Mark VI patrol boat
|Place of origin||USA|
|Builders||SAFE Boats International|
|Operators||United States Navy|
|Preceded by||Mark V Special Operations Craft|
|Displacement||144,000 lb (65,000 kg) (72 tons)|
|Length||84.8 ft (25.8 m)|
|Beam||20.5 ft (6.2 m)|
|Draught||4 ft (1.2 m)|
|Propulsion||MTU 16V2000M94 (x2), 5,200 HP|
|Speed||45 knots (52 mph; 83 km/h)|
|Range||750 nmi (860 mi; 1,390 km) at 25 knots
690 nmi (790 mi; 1,280 km) at 30 knots
|Armament||2 × Mk 38 Mod 2 25 mm chain guns|
The Mark VI is a class of patrol boat in service with the United States Navy, designed to patrol riverine and littoral waters. The first two Mark VI boats were delivered to Coastal Riverine Group TWO in September 2015. Two boats were forward deployed to Bahrain in April 2016, with Coastal Riverine Squadron TWO being the first to operate the craft in the Persian Gulf while assigned under Task Force 56. The Mark VI replaced the less capable Riverine Command Boats previously assigned to Task Force 56.
Two craft were delivered to Coastal Riverine Group ONE in 2016 and were subsequently forward deployed to Guam in 2017. A third craft was deployed to Bahrain in 2018 to replace the Coastal Command Boat prototype craft, which was returned to the United States where it was deactivated and placed in long term storage. A third craft was deployed to Guam, rounding out the initial deployment of the craft. The forward deployed craft are manned by rotational crews from the Navy's Coastal Riverine Force.
The Mark VI patrol boat is built by SAFE Boats International. It represents a shift in Navy focus from Cold War-era blue water engagements to placing importance on brown water littoral zone operations. Designed to replace the legacy Riverine Command Boat for open water and near shore operations, the Mark VI is larger, more survivable, and better equipped with modernized weapons, communications, and intelligence, surveillance and reconnaissance systems. Despite the name the craft is not a replacement for the MK V SOC which was operated by Special Warfare Combatant Crewmen from 1998-2012 in a Special Operations role.
The Mark VI is 84.8 ft (25.8 m) long, significantly longer than previous classes of Navy patrol boats. It has a crew of 10 sailors and can carry 8 additional personnel. The interior is spacious, with berthing for the crew and shock-absorbing seats for other occupants; the seats and sound deadening berthing spaces and galley allow the crew to operate in relatively high sea states while attenuating crew fatigue and risk of injury. The boats are fully networked with a command, control, communication and computing, surveillance and intelligence (C4SI) suite for enhanced situational awareness, survivability, and multi-mission support which includes flat screen monitors mounted throughout the ship. Payloads can be configured to fulfill missions ranging from mine hunting to defending against swarm boat attacks.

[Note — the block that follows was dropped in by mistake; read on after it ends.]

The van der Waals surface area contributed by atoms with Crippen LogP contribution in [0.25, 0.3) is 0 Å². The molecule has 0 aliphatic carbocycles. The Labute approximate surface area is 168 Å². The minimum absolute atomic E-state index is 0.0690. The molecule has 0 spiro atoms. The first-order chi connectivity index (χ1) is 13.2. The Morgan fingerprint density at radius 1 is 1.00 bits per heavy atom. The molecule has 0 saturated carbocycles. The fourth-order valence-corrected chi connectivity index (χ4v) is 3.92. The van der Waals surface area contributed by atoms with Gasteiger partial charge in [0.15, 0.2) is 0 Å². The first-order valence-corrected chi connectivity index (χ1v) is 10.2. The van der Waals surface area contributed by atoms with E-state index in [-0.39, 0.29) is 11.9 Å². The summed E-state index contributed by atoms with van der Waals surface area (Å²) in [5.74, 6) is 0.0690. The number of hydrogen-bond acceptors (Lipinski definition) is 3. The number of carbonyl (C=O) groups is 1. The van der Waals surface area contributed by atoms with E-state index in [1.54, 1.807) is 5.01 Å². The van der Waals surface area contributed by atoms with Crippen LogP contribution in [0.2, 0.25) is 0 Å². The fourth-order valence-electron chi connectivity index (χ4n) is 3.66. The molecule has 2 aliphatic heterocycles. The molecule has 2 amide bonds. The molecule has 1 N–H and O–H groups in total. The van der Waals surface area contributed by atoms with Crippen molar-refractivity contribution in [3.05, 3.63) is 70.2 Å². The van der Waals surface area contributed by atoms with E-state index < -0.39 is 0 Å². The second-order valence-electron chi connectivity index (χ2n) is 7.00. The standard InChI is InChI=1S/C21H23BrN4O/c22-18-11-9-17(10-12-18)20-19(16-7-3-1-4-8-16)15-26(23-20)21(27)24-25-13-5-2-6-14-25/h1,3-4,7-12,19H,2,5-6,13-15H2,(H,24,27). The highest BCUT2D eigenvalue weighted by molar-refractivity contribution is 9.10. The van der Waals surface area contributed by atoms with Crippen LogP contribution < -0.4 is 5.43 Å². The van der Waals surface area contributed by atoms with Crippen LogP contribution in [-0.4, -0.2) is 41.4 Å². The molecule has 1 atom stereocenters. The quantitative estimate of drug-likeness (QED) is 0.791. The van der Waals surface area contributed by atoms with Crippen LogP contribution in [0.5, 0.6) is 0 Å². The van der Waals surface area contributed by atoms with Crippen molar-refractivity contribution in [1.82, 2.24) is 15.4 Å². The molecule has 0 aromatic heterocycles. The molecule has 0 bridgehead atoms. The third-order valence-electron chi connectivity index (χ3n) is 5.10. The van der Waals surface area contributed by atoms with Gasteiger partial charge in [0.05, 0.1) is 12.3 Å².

Standard armament consists of two remote-controlled Mk 38 Mod 2 25 mm chain guns and six crewed M2 .50 caliber machine guns. Depending on mission needs, gun mounts can hold M240 machine guns, M134 miniguns, and Mk 19 grenade launchers. The Mark VI is equipped with the MK50 Gun Weapon System (GWS), a shipboard version of the vehicle-mounted M153 CROWS remote turret that enables crewmen to use its camera and gun from the operator's station below deck. It is also planned to mount guided missiles such as the BGM-176B Griffin. Advanced lightweight armor plating is installed around key elements such as the crew compartment, engines and fuel tanks.
The aluminum-hulled Mark VI is powered by two MTU 16V2000M94 diesel engines connected to water jets that propel it faster than 35 kn (40 mph; 65 km/h), with a maximum range of 600 nmi (690 mi; 1,100 km). The reconfigurable main aft cabin can hold payloads such as Navy SEAL operators or a medical facility. The rear deck and stern is able to launch and recover small boats, unmanned aerial vehicles (UAVs), and unmanned undersea vehicles (UUVs). The craft's mast lowers to decrease overall height, allowing the craft to enter amphibious ship well decks. Mark VI can be transported and deployed by Navy amphibious ships such as landing helicopter docks, amphibious transport docks, and landing ship docks. Each Mark VI cost $15 million to build.
More info:: https://en.wikipedia.org/